Hey, Scripting Guy! How can I insert a field in a Word document that shows the date two weeks from today?
Hey, HO. As you’re reading this the Scripting Guy who writes this column is no doubt sitting in the bowels of the King County Superior Court, waiting to hear whether he actually gets assigned to a jury or not. We realize that many of you have never experienced the excitement of serving on a jury. With that in mind, here’s a recap of our hero’s first day as a Superior Court juror.
The Scripting Guy who writes this column woke up at 5:30 AM, looked out the window, and saw that it was snowing like crazy outside. Hoping for a postponement, he called the jury duty hotline to see if there were any weather-related delays. When there weren’t any, he sighed, took a shower, got dressed, and left the house a little after 6:00 AM; that was the only way he could be sure and reach downtown Seattle by 8:00 AM.
He arrived at the courthouse around 7:45 and, as instructed, went straight to the Juror Assembly room. There he waited with his fellow jurors until someone from Superior Court came out and made an announcement. “Apparently none of you got the message,” he said, “but about 7:45 or so we announced that court would be delayed for 2 hours. So I guess you’ll just have to sit here and wait until 10:00.”
And so the Scripting Guy who writes this column sat there and waited until 10:00. After officially checking in (a process that took only a couple minutes), he then sat there and waited until 12:00, when everyone was dismissed for lunch. After eating a sandwich he went back to the Juror Assembly room and sat there and waited until 2:30, at which time he was assigned to the juror pool for a particular trial. He then sat there and waited for another hour before he and the other members of the pool were instructed to go to the court room on the 7th floor. There they were told, “Well, normally we would do juror interviews at this point, but because we’re running late we’ll have to do those tomorrow. So you’ll all have to come back tomorrow.”
And then he went home.
In other words, as near as the Scripting Guy who writes this column can tell, jury duty involves sitting around bored, going to lunch, then sitting around bored until it’s time to go home. Fortunately, though, he had no problem with that; after all, that’s a pretty good description of his typical day at work.
However, he did have a little trouble figuring out how to insert a field in a Word document, or at least how to insert a field that shows the date two weeks from today. In fact, as near as he could tell there’s no way to do that, not even from within Word itself. But did the Scripting Guy who writes this column give up? You bet he did.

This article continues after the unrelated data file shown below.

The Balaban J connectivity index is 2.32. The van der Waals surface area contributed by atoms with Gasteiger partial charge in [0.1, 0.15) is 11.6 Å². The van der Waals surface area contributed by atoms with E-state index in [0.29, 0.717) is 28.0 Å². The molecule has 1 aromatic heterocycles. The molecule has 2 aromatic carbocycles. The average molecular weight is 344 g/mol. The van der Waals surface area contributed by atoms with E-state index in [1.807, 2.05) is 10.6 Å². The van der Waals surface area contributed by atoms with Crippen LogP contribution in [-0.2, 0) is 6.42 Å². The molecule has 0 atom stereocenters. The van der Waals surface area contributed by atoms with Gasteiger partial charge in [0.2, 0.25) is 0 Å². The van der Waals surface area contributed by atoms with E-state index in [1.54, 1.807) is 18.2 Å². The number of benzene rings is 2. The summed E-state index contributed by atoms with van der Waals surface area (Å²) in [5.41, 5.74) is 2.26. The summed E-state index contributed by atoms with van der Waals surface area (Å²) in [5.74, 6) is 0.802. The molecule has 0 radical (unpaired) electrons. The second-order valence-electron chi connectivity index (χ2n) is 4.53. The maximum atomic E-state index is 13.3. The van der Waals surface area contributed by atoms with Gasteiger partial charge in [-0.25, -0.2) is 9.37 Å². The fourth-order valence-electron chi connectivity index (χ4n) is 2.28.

But later on, after finishing both the crossword puzzle and the daily Sudoko, and after reading Dear Abby for the third time, he came up with the following workaround:
Set objWord = CreateObject("Word.Application") objWord.Visible = True Set objDoc = objWord.Documents.Open("C:\Scripts\Test.doc") Set objRange = objDoc.Bookmarks("TwoWeeks").Range objRange.Text = Date + 14
Because he couldn’t figure out a way to create a field that showed the date two weeks from today he did the next best thing: he inserted a bookmark (named TwoWeeks) into the document, then simply used a little programming wizardry to set the value of that bookmark to the date two weeks from today. A different approach, but the same net effect.
So how does the script work? Well, to begin with, we create an instance of the Word.Application object, then set the Visible property to True; that gives us a running instance of Microsoft Word that we can see onscreen. We then use the Open method to open the document C:\Scripts\Test.doc:
Set objDoc = objWord.Documents.Open("C:\Scripts\Test.doc")
Important. This script assumes that the document Test.doc already has a bookmark named TwoWeeks. If that bookmark doesn’t exist then the script will fail.
As soon as the document is open we use this line of code to create a Range object that encompasses the bookmark named TwoWeeks:
Set objRange = objDoc.Bookmarks("TwoWeeks").Range
At that point all we have to do is set the Text of the bookmark to the current date plus two weeks (that is, plus 14 days):
objRange.Text = Date + 14
And there you have it.
This actually works pretty well, although there is one drawback: the bookmark will be updated only if you open the document by using the preceding script. That’s because there’s no code within the document itself that will automatically update the bookmark. That may or may not be a problem. If it is a problem you can always create an AutoExec macro inside the document itself. As you probably know, an AutoExec macro runs each time a document is opened; that means that each time the document is opened the bookmark text will be updated.
Without explaining the ins and outs of using VBA (Visual Basic for Applications) inside Microsoft Word, here’s the code for our AutoExec macro:
Sub AutoExec() Set objRange = ActiveDocument.Bookmarks("TwoWeeks").Range objRange.Text = Date + 14 End Sub
Just the way Dear Abby would write it.
As for the Scripting Guy who writes this column, he’ll find out very soon whether he’s officially fulfilled his civic duty, or whether he gets to sit on a trial that’s expected to last – at a minimum –three weeks. That sure would be … fun …. But we’ll keep you posted; needless to say, we have plenty of time on our hands these days.